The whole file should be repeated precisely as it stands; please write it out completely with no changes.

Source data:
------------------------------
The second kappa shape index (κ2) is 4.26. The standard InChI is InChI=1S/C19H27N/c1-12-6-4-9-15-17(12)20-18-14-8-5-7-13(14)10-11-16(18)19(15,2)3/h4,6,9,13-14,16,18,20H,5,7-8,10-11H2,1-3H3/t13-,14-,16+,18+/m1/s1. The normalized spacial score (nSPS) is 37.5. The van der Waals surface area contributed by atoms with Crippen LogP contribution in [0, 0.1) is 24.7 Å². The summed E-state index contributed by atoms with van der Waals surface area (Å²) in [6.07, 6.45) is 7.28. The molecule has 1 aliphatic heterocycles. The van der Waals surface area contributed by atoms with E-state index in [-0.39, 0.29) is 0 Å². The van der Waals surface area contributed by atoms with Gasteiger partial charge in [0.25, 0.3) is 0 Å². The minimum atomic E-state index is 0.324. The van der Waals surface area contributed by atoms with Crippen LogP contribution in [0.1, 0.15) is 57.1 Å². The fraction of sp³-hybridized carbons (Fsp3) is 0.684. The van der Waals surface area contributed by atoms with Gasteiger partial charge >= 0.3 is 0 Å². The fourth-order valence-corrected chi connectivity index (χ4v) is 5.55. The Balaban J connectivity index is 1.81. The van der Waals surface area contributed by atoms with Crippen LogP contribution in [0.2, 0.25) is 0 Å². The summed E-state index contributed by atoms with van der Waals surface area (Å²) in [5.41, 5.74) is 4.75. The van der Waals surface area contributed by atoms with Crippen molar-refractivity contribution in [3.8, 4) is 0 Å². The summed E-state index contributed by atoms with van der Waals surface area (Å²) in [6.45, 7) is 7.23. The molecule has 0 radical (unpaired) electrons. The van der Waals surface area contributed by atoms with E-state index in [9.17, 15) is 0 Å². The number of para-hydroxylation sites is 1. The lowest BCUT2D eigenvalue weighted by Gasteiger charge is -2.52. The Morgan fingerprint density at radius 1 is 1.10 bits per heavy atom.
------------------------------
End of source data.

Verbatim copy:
The second kappa shape index (κ2) is 4.26. The standard InChI is InChI=1S/C19H27N/c1-12-6-4-9-15-17(12)20-18-14-8-5-7-13(14)10-11-16(18)19(15,2)3/h4,6,9,13-14,16,18,20H,5,7-8,10-11H2,1-3H3/t13-,14-,16+,18+/m1/s1. The normalized spacial score (nSPS) is 37.5. The van der Waals surface area contributed by atoms with Crippen LogP contribution in [0, 0.1) is 24.7 Å². The summed E-state index contributed by atoms with van der Waals surface area (Å²) in [6.07, 6.45) is 7.28. The molecule has 1 aliphatic heterocycles. The van der Waals surface area contributed by atoms with E-state index in [-0.39, 0.29) is 0 Å². The van der Waals surface area contributed by atoms with Gasteiger partial charge in [0.25, 0.3) is 0 Å². The minimum atomic E-state index is 0.324. The van der Waals surface area contributed by atoms with Crippen LogP contribution in [0.1, 0.15) is 57.1 Å². The fraction of sp³-hybridized carbons (Fsp3) is 0.684. The van der Waals surface area contributed by atoms with Gasteiger partial charge >= 0.3 is 0 Å². The fourth-order valence-corrected chi connectivity index (χ4v) is 5.55. The Balaban J connectivity index is 1.81. The van der Waals surface area contributed by atoms with Crippen LogP contribution in [0.2, 0.25) is 0 Å². The summed E-state index contributed by atoms with van der Waals surface area (Å²) in [5.41, 5.74) is 4.75. The van der Waals surface area contributed by atoms with Crippen molar-refractivity contribution in [3.8, 4) is 0 Å². The summed E-state index contributed by atoms with van der Waals surface area (Å²) in [6.45, 7) is 7.23. The molecule has 0 radical (unpaired) electrons. The van der Waals surface area contributed by atoms with E-state index in [9.17, 15) is 0 Å². The number of para-hydroxylation sites is 1. The lowest BCUT2D eigenvalue weighted by Gasteiger charge is -2.52. The Morgan fingerprint density at radius 1 is 1.10 bits per heavy atom.